Jul 16, 2013, 6:10 PM EDT
While David Beckham continues to take us to the edge MLS expansion news without actually making any news about the league’s 21st franchise – well, we think he does … the source is The Sun, after all – there are important developments happening around MLS No. 20. That’s the expansion club that actually exists, still in initial prep for a ballyhooed 2015 takeoff.
A day ago, one prominent New York news figure, none other than Mayor Michael Bloomberg himself, let slip that that big-time professional soccer’s first “club in the five boroughs since the 1970s” would call Yankee Stadium home.
Sound the news alarm bells! New York City FC has a home!
Only, not so much. The New York Times helped set things straight today. What The Times’ Sam Borden got from Bloomberg deputy press secretary Julie Wood:
The script for the mayor’s radio address on Sunday overstated the possibility that the New York Football Club could play some games at Yankee Stadium while they search for a permanent home. No decision has been made on where they will play. Wherever they end up, we are thrilled to welcome Major League Soccer to New York City, where pro sports are creating jobs and pumping millions into our economy.”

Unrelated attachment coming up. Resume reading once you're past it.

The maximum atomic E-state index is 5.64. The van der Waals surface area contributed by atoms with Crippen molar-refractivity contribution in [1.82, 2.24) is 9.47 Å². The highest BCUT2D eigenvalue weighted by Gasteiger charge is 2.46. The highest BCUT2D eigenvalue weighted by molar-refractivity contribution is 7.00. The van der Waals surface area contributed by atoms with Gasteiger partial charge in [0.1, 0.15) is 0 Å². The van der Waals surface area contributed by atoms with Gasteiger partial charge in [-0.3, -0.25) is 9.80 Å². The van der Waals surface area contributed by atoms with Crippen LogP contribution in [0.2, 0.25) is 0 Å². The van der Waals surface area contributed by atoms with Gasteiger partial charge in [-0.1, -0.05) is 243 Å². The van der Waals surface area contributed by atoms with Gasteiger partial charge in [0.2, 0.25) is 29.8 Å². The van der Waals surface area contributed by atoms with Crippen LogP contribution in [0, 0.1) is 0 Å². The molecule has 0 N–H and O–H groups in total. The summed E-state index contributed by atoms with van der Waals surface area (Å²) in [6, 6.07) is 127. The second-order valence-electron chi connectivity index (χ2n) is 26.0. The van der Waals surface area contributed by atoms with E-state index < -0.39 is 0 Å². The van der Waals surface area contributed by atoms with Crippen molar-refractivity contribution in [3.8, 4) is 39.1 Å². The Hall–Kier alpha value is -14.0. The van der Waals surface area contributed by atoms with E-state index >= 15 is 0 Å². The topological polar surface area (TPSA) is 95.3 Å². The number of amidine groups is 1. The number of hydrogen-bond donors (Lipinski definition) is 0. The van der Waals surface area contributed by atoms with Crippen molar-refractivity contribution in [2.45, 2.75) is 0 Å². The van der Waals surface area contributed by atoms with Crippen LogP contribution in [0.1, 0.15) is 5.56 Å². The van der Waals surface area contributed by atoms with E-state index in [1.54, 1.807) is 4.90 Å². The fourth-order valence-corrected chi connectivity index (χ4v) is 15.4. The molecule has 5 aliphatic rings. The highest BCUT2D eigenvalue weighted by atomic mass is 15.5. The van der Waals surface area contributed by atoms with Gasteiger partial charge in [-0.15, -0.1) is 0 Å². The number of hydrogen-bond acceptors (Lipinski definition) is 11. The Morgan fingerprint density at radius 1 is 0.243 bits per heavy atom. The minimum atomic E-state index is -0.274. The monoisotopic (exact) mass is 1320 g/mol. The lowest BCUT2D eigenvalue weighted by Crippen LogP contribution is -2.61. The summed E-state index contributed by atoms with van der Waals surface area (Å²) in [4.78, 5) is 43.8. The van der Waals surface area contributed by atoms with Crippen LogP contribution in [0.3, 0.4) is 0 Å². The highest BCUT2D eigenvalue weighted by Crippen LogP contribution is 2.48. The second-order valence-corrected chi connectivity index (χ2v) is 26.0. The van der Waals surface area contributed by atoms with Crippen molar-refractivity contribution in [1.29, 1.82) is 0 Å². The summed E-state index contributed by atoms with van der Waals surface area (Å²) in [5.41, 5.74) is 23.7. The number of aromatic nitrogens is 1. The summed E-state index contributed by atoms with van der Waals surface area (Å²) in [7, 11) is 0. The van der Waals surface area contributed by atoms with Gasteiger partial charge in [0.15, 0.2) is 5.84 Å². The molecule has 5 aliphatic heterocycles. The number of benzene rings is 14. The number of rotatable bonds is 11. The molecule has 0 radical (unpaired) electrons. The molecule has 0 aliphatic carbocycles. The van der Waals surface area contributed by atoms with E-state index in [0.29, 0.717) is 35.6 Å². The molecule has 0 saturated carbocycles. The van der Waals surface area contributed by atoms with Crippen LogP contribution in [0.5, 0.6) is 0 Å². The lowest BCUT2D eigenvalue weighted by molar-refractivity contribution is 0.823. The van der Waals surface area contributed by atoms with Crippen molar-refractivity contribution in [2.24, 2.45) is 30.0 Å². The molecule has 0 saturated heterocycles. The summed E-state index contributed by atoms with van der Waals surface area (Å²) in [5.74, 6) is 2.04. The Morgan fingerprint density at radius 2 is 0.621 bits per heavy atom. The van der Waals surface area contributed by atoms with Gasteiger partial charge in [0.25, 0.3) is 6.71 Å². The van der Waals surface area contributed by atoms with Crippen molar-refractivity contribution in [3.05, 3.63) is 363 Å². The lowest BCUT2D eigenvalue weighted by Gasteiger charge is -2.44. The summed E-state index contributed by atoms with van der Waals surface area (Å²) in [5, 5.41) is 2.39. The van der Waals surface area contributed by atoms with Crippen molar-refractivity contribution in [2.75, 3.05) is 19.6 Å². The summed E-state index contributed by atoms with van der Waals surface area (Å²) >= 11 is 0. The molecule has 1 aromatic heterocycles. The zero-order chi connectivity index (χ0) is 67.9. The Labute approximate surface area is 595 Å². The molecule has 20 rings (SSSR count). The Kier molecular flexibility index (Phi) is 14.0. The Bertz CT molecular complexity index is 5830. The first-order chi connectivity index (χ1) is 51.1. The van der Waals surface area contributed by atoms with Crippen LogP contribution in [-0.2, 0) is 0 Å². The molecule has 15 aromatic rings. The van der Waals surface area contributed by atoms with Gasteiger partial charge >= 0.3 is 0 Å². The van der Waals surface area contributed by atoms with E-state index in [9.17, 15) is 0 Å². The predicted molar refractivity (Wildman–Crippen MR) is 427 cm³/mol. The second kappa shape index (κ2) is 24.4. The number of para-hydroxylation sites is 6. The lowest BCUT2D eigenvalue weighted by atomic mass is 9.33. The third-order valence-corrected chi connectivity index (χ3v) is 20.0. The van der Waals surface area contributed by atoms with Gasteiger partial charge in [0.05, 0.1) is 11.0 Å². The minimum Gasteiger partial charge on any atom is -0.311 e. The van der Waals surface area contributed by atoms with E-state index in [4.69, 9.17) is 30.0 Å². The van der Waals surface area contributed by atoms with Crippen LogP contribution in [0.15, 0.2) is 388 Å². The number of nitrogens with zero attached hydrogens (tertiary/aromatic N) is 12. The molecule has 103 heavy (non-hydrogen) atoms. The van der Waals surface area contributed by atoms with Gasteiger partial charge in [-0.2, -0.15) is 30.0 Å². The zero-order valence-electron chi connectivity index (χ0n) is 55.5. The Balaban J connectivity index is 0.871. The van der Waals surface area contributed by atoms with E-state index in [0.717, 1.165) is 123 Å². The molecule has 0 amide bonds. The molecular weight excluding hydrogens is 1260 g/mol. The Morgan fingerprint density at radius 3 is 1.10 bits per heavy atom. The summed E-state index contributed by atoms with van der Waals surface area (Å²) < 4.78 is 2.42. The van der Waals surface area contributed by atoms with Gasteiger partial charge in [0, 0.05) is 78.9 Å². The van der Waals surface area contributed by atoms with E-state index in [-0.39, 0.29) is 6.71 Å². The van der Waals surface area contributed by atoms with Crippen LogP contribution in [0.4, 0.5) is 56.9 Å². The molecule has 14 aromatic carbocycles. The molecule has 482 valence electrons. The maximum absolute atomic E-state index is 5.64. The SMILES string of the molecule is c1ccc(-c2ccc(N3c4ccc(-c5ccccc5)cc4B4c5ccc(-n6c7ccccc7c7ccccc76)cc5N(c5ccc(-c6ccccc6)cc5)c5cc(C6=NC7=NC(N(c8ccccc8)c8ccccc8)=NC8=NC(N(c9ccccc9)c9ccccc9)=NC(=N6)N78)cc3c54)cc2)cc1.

Oh … well. So, what did Beckham say again?
Seriously, let’s hope this is the case. Major League Soccer keeps improving its footing in the United States, and the steady improvement in venues is one reason. Getting away from renter status and into some proper facilities, ones that announce “you may now take us seriously,” has been essential in professional soccer’s gradual climb into greater relevancy.
We know that initially NYC FC will have to find a suitable, temporary home – but Yankee Stadium is the least appealing option in my mind. It’s harder to be taken seriously when you’re seen as an afterthought, playing a far distant second fiddle to the established neighborhood giants.
Even a much smaller, temporary home that would allow New York City FC to begin establishing its own identity and culture would be far preferable to Yankee Stadium. Think of little brother trying to establish his own mark in the world, something different than his highly successful big bro – all while wearing the old hand-me-downs and moving through the same schools as the heralded sibling. That’s a tough ask.
Plus, the soccer will stink. Yankee Stadium cannot accommodate a full-sized field. Small fields lead to matches that fall somewhere between reliably un-stylish, unattractive and just plain crappy. That’s the last thing this franchise needs as sophisticated soccer fans from the market wonder over to check out Major League Soccer’s new kid on the block.
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